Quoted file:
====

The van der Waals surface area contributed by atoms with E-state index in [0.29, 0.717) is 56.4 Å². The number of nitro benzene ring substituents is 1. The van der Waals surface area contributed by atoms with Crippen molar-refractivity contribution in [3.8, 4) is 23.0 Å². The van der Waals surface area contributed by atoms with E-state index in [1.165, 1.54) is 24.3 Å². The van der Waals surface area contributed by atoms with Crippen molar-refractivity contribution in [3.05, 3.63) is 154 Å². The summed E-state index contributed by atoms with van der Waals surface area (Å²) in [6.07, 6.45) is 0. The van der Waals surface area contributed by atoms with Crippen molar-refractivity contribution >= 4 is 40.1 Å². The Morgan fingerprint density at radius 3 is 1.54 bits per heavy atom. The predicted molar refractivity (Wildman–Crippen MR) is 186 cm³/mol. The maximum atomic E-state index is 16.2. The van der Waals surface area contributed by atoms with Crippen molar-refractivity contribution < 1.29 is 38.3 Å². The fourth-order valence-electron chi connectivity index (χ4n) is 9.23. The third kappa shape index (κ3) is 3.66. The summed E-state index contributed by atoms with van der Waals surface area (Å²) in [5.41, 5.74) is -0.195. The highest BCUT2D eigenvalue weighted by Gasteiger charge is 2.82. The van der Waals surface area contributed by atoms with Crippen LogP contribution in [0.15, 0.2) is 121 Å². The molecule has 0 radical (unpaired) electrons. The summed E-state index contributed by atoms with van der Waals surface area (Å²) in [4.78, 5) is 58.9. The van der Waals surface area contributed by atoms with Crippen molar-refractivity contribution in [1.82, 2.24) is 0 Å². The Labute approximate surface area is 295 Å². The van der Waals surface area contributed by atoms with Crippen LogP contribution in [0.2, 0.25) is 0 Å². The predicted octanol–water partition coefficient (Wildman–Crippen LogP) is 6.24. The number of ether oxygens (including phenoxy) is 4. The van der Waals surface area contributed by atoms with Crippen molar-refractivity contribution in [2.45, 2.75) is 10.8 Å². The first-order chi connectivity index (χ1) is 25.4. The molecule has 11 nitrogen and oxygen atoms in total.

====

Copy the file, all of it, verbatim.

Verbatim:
The van der Waals surface area contributed by atoms with E-state index in [0.29, 0.717) is 56.4 Å². The number of nitro benzene ring substituents is 1. The van der Waals surface area contributed by atoms with Crippen molar-refractivity contribution in [3.8, 4) is 23.0 Å². The van der Waals surface area contributed by atoms with E-state index in [1.165, 1.54) is 24.3 Å². The van der Waals surface area contributed by atoms with Crippen molar-refractivity contribution in [3.05, 3.63) is 154 Å². The summed E-state index contributed by atoms with van der Waals surface area (Å²) in [6.07, 6.45) is 0. The van der Waals surface area contributed by atoms with Crippen molar-refractivity contribution >= 4 is 40.1 Å². The Morgan fingerprint density at radius 3 is 1.54 bits per heavy atom. The predicted molar refractivity (Wildman–Crippen MR) is 186 cm³/mol. The maximum atomic E-state index is 16.2. The van der Waals surface area contributed by atoms with Crippen molar-refractivity contribution < 1.29 is 38.3 Å². The fourth-order valence-electron chi connectivity index (χ4n) is 9.23. The third kappa shape index (κ3) is 3.66. The summed E-state index contributed by atoms with van der Waals surface area (Å²) in [5.41, 5.74) is -0.195. The highest BCUT2D eigenvalue weighted by Gasteiger charge is 2.82. The van der Waals surface area contributed by atoms with Crippen LogP contribution in [0.15, 0.2) is 121 Å². The molecule has 0 radical (unpaired) electrons. The summed E-state index contributed by atoms with van der Waals surface area (Å²) in [4.78, 5) is 58.9. The van der Waals surface area contributed by atoms with Crippen molar-refractivity contribution in [1.82, 2.24) is 0 Å². The Labute approximate surface area is 295 Å². The van der Waals surface area contributed by atoms with Crippen LogP contribution in [0.2, 0.25) is 0 Å². The predicted octanol–water partition coefficient (Wildman–Crippen LogP) is 6.24. The number of ether oxygens (including phenoxy) is 4. The van der Waals surface area contributed by atoms with Crippen molar-refractivity contribution in [2.45, 2.75) is 10.8 Å². The first-order chi connectivity index (χ1) is 25.4. The molecule has 11 nitrogen and oxygen atoms in total.